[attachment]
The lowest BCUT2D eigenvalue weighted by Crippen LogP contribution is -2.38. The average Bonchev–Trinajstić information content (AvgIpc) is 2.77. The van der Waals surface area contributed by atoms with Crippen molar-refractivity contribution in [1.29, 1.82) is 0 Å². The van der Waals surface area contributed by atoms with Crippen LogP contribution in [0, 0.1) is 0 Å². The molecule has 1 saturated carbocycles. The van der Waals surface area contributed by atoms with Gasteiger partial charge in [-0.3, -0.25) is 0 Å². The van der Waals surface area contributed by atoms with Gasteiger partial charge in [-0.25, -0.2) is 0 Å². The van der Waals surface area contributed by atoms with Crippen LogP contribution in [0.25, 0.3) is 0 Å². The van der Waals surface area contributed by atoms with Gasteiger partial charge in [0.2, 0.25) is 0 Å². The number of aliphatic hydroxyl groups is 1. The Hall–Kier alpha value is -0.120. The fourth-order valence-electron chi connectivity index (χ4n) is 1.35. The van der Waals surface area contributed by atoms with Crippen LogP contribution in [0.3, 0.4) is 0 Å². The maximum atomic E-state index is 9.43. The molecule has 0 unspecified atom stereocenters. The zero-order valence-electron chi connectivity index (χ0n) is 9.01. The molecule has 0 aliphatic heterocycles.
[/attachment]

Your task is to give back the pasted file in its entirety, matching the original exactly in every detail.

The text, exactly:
The lowest BCUT2D eigenvalue weighted by Crippen LogP contribution is -2.38. The average Bonchev–Trinajstić information content (AvgIpc) is 2.77. The van der Waals surface area contributed by atoms with Crippen molar-refractivity contribution in [1.29, 1.82) is 0 Å². The van der Waals surface area contributed by atoms with Crippen LogP contribution in [0, 0.1) is 0 Å². The molecule has 1 saturated carbocycles. The van der Waals surface area contributed by atoms with Gasteiger partial charge in [-0.3, -0.25) is 0 Å². The van der Waals surface area contributed by atoms with Gasteiger partial charge in [-0.25, -0.2) is 0 Å². The van der Waals surface area contributed by atoms with Crippen LogP contribution in [0.25, 0.3) is 0 Å². The van der Waals surface area contributed by atoms with Gasteiger partial charge in [0.2, 0.25) is 0 Å². The number of aliphatic hydroxyl groups is 1. The Hall–Kier alpha value is -0.120. The fourth-order valence-electron chi connectivity index (χ4n) is 1.35. The van der Waals surface area contributed by atoms with Crippen LogP contribution in [0.3, 0.4) is 0 Å². The maximum atomic E-state index is 9.43. The molecule has 0 unspecified atom stereocenters. The zero-order valence-electron chi connectivity index (χ0n) is 9.01. The molecule has 0 aliphatic heterocycles.